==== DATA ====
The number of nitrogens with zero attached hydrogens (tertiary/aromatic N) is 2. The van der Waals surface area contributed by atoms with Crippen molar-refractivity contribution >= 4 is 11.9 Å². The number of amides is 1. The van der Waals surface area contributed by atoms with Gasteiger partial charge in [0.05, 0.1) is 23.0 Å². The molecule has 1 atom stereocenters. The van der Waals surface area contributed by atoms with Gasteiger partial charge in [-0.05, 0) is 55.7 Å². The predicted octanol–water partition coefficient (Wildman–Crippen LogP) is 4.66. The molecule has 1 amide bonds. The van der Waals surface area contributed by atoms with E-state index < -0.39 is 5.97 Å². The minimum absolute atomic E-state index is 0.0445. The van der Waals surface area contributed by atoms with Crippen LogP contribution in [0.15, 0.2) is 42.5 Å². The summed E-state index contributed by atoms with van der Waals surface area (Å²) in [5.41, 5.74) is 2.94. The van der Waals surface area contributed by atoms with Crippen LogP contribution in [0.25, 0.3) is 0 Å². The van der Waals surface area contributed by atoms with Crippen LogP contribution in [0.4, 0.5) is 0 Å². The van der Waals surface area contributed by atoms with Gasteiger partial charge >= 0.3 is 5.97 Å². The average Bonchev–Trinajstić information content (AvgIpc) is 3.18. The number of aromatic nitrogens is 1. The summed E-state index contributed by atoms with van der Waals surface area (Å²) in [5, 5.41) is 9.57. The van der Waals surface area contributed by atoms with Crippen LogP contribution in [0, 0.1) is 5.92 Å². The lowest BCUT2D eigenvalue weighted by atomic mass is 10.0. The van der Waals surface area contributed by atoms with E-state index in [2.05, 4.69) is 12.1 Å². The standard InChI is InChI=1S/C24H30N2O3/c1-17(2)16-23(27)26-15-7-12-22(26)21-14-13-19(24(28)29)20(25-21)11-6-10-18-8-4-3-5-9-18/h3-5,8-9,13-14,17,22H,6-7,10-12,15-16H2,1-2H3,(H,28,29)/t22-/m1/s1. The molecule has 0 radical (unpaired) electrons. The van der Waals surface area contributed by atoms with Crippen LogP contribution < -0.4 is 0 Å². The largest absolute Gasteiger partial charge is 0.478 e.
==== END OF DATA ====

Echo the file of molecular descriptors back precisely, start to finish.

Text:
The number of nitrogens with zero attached hydrogens (tertiary/aromatic N) is 2. The van der Waals surface area contributed by atoms with Crippen molar-refractivity contribution >= 4 is 11.9 Å². The number of amides is 1. The van der Waals surface area contributed by atoms with Gasteiger partial charge in [0.05, 0.1) is 23.0 Å². The molecule has 1 atom stereocenters. The van der Waals surface area contributed by atoms with Gasteiger partial charge in [-0.05, 0) is 55.7 Å². The predicted octanol–water partition coefficient (Wildman–Crippen LogP) is 4.66. The molecule has 1 amide bonds. The van der Waals surface area contributed by atoms with E-state index < -0.39 is 5.97 Å². The minimum absolute atomic E-state index is 0.0445. The van der Waals surface area contributed by atoms with Crippen LogP contribution in [0.15, 0.2) is 42.5 Å². The summed E-state index contributed by atoms with van der Waals surface area (Å²) in [5.41, 5.74) is 2.94. The van der Waals surface area contributed by atoms with Crippen LogP contribution in [0.25, 0.3) is 0 Å². The van der Waals surface area contributed by atoms with Crippen LogP contribution in [0.4, 0.5) is 0 Å². The van der Waals surface area contributed by atoms with Gasteiger partial charge >= 0.3 is 5.97 Å². The average Bonchev–Trinajstić information content (AvgIpc) is 3.18. The number of aromatic nitrogens is 1. The summed E-state index contributed by atoms with van der Waals surface area (Å²) in [5, 5.41) is 9.57. The van der Waals surface area contributed by atoms with Crippen LogP contribution in [0, 0.1) is 5.92 Å². The lowest BCUT2D eigenvalue weighted by atomic mass is 10.0. The van der Waals surface area contributed by atoms with E-state index in [2.05, 4.69) is 12.1 Å². The standard InChI is InChI=1S/C24H30N2O3/c1-17(2)16-23(27)26-15-7-12-22(26)21-14-13-19(24(28)29)20(25-21)11-6-10-18-8-4-3-5-9-18/h3-5,8-9,13-14,17,22H,6-7,10-12,15-16H2,1-2H3,(H,28,29)/t22-/m1/s1. The molecule has 0 radical (unpaired) electrons. The van der Waals surface area contributed by atoms with Crippen LogP contribution < -0.4 is 0 Å². The largest absolute Gasteiger partial charge is 0.478 e.